What Really Happens to a Human Body at Titanic Depths
It’s a scene straight out of a horror movie — a submersible with five souls on board implodes, deep below the ocean’s surface, at the resting place of the infamous Titanic.
Many reporters are asking if there will be an attempt to bring up the bodies.
But what actually happens to the human body in such unfathomable depths? The answer lies in the peculiar, high-pressure, high-temperature world of deep-sea physics. Join me on a journey through time — millisecond by millisecond — to explore this dark, alien realm.
The Physics of Pressure
Before we take the plunge, let’s do a quick crash course on pressure. In everyday terms, pressure is force exerted on an area. In our normal environment, that’s air pressure. But as you descend under water, that pressure increases due to the weight of the water above. Roughly, for every 10 meters (33 feet) you descend, the pressure increases by 1 atmosphere (atm), or approximately 14.7 pounds per square inch (psi).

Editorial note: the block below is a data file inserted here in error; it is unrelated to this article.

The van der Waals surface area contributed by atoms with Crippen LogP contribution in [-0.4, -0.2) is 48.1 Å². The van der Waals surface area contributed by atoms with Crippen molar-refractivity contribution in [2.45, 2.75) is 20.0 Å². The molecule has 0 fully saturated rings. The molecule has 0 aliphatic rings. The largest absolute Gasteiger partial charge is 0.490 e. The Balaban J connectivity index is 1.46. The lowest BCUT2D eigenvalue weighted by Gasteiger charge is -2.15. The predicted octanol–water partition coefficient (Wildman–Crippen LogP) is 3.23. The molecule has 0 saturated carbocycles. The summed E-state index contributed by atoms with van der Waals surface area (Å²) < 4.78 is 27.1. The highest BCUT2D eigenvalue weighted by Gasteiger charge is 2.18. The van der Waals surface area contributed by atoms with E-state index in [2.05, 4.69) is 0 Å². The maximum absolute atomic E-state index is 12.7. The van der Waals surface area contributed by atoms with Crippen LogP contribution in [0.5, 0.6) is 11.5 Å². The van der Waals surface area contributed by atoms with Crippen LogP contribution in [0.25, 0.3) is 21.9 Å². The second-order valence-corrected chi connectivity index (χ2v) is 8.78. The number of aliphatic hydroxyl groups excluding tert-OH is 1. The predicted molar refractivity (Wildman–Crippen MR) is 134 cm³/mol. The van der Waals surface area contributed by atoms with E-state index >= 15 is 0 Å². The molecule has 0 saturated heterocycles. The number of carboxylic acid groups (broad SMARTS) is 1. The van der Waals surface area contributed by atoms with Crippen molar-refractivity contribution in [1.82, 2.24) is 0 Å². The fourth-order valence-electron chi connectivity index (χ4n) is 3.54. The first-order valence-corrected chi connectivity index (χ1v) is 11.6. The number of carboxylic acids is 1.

The Titanic wreckage lies at a depth of about 3,800 meters (12,500 feet). At that depth, the pressure is an astonishing 380 atmospheres, or about 5,600 psi. That’s equivalent to having a large elephant standing on every inch of your body.
Milliseconds of Terror
In our dreadful scenario, let’s assume the submersible wall failed suddenly and catastrophically. What would happen to the passengers within?
The First 10 Milliseconds
At the very moment the hull breaches, there’s an immediate equalization of pressure. The air inside the submersible, previously at a comfortable 1 atmosphere, must now contend with the 380 atmospheres outside.
The results are explosive. Literally.
Pascals are a unit of pressure. At this depth, the pressure on all sides of the air bubble containing these five men is 38,503,500 pascals. This is the same amount of pressure released by 292 kilograms of C4 explosive.
But this is just the start of our descent into the trauma abyss. The imploding bubble of the…